What Is Extrusion?

Do you remember as a kid shoving play dough into the red and yellow toy to squeeze out a “rope” shaped like a star or a flower? Well, that defines Extrusion: a process used to create objects of a fixed cross-sectional profile. Commonly extruded materials include metals, polymers, ceramics, concrete, modeling clay, and foods, such as macaroni and cheese puffs. Here we will focus on the high output use of plastic extrusion to form plastic parts that we use on an everyday basis and for industrial and medical processes.

Plastics Extrusion in advanced manufacturing is not simply choosing different colors to push through several basic shapes… Custom Plastic Extrusion can combine the properties of advanced materials to enable specific performance characteristics for plastic tubing or plastic parts, and can form multi-lumen tubing or complex profiles to fit a wide range of applications for commercial, industrial, food processing, filtration, automotive, military and medical/pharmaceutical industries.

The extrusion process starts by feeding plastic material (pellets, granules, flakes or powders) from a hopper into the barrel of the extruder. The material is gradually melted by the mechanical energy generated by turning screws and by heaters arranged along the barrel. The molten polymer is then forced into a die (typically a metal disc with cutouts or holes), which shapes the polymer into a continuous shape that hardens during cooling. Every step in the extrusion process is critical to defining the performance characteristics of the end product. The science and art of extrusion relies upon experience and extensive quality control using temperature, speed, force, tension and time factors to create a consistent product.

Extrusion Diagram

Extrusion produces plastic products such as drainage and irrigation pipe, medical fluid and IV tubing, weather-stripping, fencing, deck railings, vinyl siding, window frames, home décor, and furniture trim, automotive components, appliance trims and seals, filtration parts, drinking straws, the “zip” strip on re-sealable bags, food processing tubing and rails, plastic films and sheeting, thermoplastic coatings, electrical conduit and cable protectors and wire insulation.

Research and development continue to expand the benefits of plastic extruded products for medical devices, aerospace, and recycling. An advantage of extrusion in manufacturing is that a product can be produced continuously with high output in a conforming shape and then reeled for applications requiring continuous product such as tubing extrusion, pipe extrusion, or film; or parts are cut with high precision to various lengths as needed for a wide variety uses. Secondary operations, such as drilling holes or further shaping, add functionality.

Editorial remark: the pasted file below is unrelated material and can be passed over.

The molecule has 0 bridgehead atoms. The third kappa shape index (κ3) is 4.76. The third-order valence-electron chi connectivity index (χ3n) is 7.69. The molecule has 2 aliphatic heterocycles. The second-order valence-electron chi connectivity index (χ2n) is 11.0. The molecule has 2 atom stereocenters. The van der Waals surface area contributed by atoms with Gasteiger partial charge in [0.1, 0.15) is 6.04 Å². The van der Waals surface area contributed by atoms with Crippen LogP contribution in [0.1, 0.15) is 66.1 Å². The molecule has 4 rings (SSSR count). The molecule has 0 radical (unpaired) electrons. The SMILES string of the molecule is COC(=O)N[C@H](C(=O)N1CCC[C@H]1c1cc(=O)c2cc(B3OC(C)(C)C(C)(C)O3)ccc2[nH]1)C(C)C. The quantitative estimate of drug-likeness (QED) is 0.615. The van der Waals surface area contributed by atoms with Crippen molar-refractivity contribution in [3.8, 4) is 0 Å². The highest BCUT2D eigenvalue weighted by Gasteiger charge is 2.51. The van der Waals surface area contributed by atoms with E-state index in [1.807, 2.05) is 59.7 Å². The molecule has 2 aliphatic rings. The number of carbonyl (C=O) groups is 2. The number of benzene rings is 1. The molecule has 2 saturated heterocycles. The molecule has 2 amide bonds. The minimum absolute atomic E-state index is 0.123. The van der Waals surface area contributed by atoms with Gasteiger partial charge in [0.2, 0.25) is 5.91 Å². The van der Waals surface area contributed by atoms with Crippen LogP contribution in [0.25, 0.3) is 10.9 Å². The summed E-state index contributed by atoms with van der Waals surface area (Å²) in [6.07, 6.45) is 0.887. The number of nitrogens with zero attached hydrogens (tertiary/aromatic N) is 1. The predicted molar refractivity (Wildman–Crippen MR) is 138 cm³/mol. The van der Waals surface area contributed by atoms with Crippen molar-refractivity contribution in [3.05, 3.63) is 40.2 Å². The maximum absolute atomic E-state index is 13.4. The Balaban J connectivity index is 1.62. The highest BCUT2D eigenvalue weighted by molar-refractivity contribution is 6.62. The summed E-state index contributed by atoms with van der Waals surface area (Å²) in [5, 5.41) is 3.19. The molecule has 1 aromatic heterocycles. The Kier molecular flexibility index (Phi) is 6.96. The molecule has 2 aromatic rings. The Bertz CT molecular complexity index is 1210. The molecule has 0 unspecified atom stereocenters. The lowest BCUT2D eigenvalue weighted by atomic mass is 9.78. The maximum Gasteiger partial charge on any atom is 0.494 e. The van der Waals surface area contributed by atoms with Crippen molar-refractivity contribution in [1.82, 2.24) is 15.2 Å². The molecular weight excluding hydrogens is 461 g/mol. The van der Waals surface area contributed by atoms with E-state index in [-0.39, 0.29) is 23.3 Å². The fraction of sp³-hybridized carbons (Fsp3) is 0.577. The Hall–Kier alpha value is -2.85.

Flexible and rigid plastics can be formed with extrusion. If two or more materials are required to make a product, the co-extrusion process is used. For example, a coextruded tube could have an internal hardened tube through which a cable can be run along with a flexible outer layer to maintain maneuverability. A white drinking straw that has two colors of stripes, requires a total of three extruders to manufacture. Each extruder feeds a different material or variation of the same material into a central co-extrusion die. Co-extrusion can also reduce costs by using recycled and reground scrap inside virgin material for handrails, fences, and other applications. In fact, one of the first industrial uses of extrusion was in 1820 when Thomas Hancock invented a process to reclaim rubber scraps.

We provide plastic extrusion services to the entire United States. Place an order and we can ship it to anywhere you need. We’ll work with you personally to ensure that your order is designed, extruded, and shipped correctly the first time.